Foodie hotspots: Nagoya (Osu Kannon, Kanaya, Yaba-cho, Takaoka, Chigusa ward, Showa ward, Nagoya and Meitetsu Stations, Imaike, Nishiki San-chome), Okazaki city, Toyota city, Ichinomiya city.
Foodies Look Out For: Misonikomi udon noodles; miso pork and miso pork on rice; Hitsumabushi eel cuisine; kishimen noodles; Nagoya Cochin chicken; Nagoya Ramen; wagashi Japanese sweets.
The Basics: Nagoya, Japan’s third or fourth largest city, depending on whom you listen to, is very much at the heart of all that is Aichi. With a little bit of Toyota, Ichinomiya and Okazaki thrown in. Nagoya gets bad press as being something of an 'ugly duckling', but we've always found it welcoming, fun, and.. good value. Prices are noticeably lower here than in other major Japanese cities.
Foodies Go Aichi:
Aichi has long been known for its miso and it’s at the heart of much of the Prefecture’s cuisine. Top of the popularity charts since time immemorial are three dishes: miso nikomi udon, miso katsudon and, sans miso, hitsumabushi.
Misonikomi udon is a hearty, filling hotpot, with Hatcho miso dissolved in a katsuobushi fish stock. To this is added chicken and vegetables, and udon wheat noodles. Cooked in an earthenware pot or nabe, it is heated until piping hot, and just before serving a raw egg is cracked into it. Voila. Similar dishes elsewhere in Japan that use dashi stock rather than miso go under the name nabeyaki udon. Not surprisingly, Aichi people find the whole concept weird.
You can find misonikomi udon throughout Aichi, but those in the know head to Nikomi no Takara in Osu Kannon, on Monzenmachi-dori street opposite the huge Komehyo second-hand store.
Miso katsu is breaded and deep-fried pork cutlet in an akamiso red miso-based sauce. When served atop white rice, donburi-style, it is known as miso katsudon. Try it at the Misokatsu Yabaton Honten in Nagoya’s Yaba-cho.
Hitsumabushi is the Aichi take on eel cuisine, its version of unadon, aka unagi donburi, grilled eel on rice. Here the eel, most likely caught locally, is slit along the belly and grilled without steaming. It is served in a unique manner. Firstly, you just enjoy as it is; then you add negi green onions and a seasoning such as wasabi, sansho pepper, or nori seaweed; thirdly, you pour dashi broth or green tea on top, to create a zosui-syle rice soup. Finito.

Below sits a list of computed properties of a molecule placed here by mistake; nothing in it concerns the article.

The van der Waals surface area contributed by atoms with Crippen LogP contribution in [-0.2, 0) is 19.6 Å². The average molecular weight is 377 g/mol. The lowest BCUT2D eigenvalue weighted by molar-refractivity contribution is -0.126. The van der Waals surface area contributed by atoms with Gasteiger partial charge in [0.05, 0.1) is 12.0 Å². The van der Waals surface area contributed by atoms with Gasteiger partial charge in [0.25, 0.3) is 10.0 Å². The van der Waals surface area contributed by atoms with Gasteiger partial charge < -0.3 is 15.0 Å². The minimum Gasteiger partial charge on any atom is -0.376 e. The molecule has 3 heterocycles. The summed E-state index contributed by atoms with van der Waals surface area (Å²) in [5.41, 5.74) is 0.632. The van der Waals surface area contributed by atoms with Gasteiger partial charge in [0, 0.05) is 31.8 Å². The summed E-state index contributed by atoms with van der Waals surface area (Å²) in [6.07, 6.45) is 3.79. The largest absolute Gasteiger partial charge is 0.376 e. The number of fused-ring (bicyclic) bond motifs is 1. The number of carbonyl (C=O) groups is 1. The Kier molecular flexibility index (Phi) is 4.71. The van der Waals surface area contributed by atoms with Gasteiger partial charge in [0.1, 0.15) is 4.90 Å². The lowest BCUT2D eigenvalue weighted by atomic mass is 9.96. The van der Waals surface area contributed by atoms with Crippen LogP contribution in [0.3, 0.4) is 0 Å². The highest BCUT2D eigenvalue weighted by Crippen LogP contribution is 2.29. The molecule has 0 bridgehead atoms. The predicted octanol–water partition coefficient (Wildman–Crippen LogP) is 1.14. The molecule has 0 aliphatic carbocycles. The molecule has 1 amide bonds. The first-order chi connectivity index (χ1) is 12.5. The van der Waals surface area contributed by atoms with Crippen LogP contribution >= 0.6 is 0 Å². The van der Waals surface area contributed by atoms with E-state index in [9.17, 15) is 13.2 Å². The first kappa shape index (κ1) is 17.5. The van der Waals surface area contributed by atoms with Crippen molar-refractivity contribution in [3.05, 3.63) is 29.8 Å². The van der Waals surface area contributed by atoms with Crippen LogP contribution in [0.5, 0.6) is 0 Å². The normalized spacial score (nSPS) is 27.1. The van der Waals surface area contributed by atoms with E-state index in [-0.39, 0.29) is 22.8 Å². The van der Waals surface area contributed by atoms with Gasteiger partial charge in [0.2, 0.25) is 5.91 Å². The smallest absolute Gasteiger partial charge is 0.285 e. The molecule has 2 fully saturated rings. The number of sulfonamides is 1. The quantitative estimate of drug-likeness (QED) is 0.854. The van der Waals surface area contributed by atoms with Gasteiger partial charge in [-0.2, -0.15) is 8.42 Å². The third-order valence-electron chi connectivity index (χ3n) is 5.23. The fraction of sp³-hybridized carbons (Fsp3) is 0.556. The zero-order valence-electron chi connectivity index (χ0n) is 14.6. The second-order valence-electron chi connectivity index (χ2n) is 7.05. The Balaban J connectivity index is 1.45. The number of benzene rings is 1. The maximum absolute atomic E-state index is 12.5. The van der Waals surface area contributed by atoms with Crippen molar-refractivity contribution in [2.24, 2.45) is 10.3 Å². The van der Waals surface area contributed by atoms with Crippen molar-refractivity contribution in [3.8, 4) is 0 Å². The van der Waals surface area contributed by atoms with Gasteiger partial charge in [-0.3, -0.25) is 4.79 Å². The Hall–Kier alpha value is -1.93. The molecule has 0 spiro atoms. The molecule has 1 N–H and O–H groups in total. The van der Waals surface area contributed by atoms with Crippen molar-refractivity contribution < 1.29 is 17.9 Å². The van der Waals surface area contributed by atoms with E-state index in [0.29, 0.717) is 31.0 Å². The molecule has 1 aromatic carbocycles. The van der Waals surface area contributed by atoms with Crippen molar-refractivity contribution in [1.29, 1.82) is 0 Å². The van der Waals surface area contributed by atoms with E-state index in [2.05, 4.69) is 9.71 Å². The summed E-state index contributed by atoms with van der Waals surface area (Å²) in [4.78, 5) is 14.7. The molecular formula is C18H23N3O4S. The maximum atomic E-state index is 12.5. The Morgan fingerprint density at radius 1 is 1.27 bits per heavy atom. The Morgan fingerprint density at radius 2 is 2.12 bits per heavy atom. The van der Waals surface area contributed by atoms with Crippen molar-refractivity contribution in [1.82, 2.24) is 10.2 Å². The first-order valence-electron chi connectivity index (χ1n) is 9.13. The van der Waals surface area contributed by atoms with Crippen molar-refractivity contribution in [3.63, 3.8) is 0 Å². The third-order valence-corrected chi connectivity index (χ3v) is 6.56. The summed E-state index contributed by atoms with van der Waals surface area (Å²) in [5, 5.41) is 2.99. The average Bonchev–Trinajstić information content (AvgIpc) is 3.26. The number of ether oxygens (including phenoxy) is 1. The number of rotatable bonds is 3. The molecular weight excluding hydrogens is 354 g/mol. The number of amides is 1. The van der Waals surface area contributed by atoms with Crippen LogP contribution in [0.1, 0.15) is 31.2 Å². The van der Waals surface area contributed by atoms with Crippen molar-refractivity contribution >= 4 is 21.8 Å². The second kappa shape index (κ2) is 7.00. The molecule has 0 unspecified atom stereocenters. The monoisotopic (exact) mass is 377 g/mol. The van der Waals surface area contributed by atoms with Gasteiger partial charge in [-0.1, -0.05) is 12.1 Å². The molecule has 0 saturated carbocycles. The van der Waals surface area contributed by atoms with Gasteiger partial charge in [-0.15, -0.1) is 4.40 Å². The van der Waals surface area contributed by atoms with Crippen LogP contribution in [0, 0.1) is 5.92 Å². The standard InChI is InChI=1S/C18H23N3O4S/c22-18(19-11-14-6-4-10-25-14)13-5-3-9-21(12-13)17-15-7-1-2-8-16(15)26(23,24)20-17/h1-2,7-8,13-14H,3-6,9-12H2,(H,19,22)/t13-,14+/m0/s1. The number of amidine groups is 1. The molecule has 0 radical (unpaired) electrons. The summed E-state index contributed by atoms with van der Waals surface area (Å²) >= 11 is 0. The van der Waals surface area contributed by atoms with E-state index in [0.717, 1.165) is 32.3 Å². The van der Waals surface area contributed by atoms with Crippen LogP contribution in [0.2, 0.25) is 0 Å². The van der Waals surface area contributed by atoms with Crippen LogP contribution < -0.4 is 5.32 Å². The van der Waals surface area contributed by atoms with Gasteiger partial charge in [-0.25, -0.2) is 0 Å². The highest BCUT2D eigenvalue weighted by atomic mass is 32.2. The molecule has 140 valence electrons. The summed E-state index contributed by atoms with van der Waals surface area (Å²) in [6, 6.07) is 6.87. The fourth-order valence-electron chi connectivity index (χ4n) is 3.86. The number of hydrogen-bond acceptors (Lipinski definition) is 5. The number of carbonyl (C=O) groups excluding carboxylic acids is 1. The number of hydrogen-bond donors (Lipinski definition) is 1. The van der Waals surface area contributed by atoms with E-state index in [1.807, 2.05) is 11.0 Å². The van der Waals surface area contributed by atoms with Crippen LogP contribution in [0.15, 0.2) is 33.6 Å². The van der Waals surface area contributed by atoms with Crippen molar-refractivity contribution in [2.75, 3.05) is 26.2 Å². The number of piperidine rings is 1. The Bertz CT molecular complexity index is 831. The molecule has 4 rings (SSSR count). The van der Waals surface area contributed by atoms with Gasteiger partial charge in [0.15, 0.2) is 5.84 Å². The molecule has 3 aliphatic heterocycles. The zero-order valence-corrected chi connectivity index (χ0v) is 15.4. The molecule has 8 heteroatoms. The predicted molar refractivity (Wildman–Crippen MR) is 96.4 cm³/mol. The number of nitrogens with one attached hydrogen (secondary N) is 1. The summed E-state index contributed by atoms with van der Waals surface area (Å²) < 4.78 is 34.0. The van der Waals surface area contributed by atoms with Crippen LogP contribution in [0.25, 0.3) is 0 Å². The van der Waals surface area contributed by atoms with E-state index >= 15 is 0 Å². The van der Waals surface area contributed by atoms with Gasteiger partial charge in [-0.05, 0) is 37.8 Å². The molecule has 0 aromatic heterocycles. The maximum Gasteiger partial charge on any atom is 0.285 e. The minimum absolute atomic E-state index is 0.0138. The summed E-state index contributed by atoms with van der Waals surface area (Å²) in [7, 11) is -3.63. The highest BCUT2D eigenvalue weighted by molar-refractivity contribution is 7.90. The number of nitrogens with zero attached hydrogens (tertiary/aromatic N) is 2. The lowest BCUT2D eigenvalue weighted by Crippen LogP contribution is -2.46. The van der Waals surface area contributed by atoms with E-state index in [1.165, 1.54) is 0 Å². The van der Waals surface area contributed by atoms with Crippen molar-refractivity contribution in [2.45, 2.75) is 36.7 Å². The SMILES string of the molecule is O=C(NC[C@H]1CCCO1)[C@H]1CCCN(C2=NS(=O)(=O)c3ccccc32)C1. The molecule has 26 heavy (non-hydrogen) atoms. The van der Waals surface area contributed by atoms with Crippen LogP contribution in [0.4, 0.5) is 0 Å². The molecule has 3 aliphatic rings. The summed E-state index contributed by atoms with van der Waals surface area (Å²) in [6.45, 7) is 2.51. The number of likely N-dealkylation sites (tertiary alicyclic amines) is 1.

Try it at Atsuta Horaiken Honten near Tenma-cho station. They have been serving it since 1873. Maruya Honten in Tempaku ward is another specialist. It has a much more conveniently located branch in the Meitetsu Department Store main building. Sanpuku, a minute’s walk from the South exit of Kanayama station, has been serving it under the title kamamabushi since 1950.
Nagoya is as noodle mad as the rest of the nation. In its case, the white wheat noodle of choice is kishimen, a flat variety. We’ll give you ten guesses what flavoring is mostly used in the soup. Oh OK, we’ll fess up. It’s miso. Kawaiya just off Sotobori-dori street North of Takaoka station dates back to 1951. Miya Kishimen Jingu-ten, in the grounds of Atsuta Jingu Shrine, is hugely popular.
Aichi is home to the Nagoya Cochin, a breed of chicken that ranks, alongside Akita’s Hinai-dori and Tokushima’s Awao-dori as Japan’s finest. Find it at any yakitori specialist, and if you are lucky, in the ubiquitous tebasaki grilled chicken wings, the latest food craze to sweep Nagoya. It’s also good in oyako donburi, chicken and egg on rice.
The Osu Kannon district is an especially happy hunting ground for such good, inexpensive bites, sometimes even with a Brazilian-Japanese flavor (Osso Brazil is particularly famous). For many years Brazilians have come to Nagoya and environs to work in the Toyota car plants and related factories, and Osu Kannon is one of their favorite haunts. If you want to try a good, old-fashioned izakaya, check out xxx.
On the wagashi Japanese sweets front, the local variety is uiro, a steamed desert made from uruchi non-glutinous rice, containing green tea, kurozato black sugar, azuki beans or kuri chestnuts. Osu Uiro, Aoyagi-Sohonke and Mochibun, founded in 1659, are famed makers. Dainagon (find it in the Meitetsu department store) is an azuki sponge cake, and Owari Komachi is a kind of pie with sweet red bean paste. Head to Nagoya’s Mitsukoshi or Matsuzakaya department store basement food floors for comprehensive selections.
The Aichi Budget Gourmet
Ogura toast; Sugakiya ramen; Tenmusu tempura onigiri; Chicken miso katsu burger, miso katsu bento, Taiwan ramen.
The Ramen Professor Recommends: Looking for something a little different? Check out Kourai Dojo in Chigusa ward. It opened in 1959, and has been wowing the locals with its Menma Ramen ever since. It is based on Chinese medicinal food, is accompanied with homemade koraininjin su ginseng vinegar and spicy ra-yu sauce.
Koyouken in Sakurayama, Showa ward, near Nagoya City University has followed in Kourai's footsteps since 1976. The menu is by size: sho small, chiku medium, bai large and the enormous kotobuki. You've really got to like your bamboo shoots though. If you don't fancy the trek out to Showa ward, Shinkourai in Naka Ward near Hisayaodori station offers a rather more genteel take on the same theme.
Nagoya has happily embraced Taiwanese style ramen, thanks largely to the success of Misen Imaike Honten, which prides itself in offering the best tebasaki chicken as well as spicy torigara broth noodles. It's a minute's walk from exit 9 of Imaike station, and is only open in the evening. The branch in Nagoya station is open all day.
FGL Favorite Tipple: Try to seek out Nagoya's Kamishbitokuheiji Junmai Daiginjo, a betsuatsurai 'special order' luxury, creamy, elegant sake that has found favour amongst top French chefs. Kintora Junmai and Yamamori Shuzo's Takanoyume, and Ichinomiya's Kinginka and Houraisen, are all good bets.
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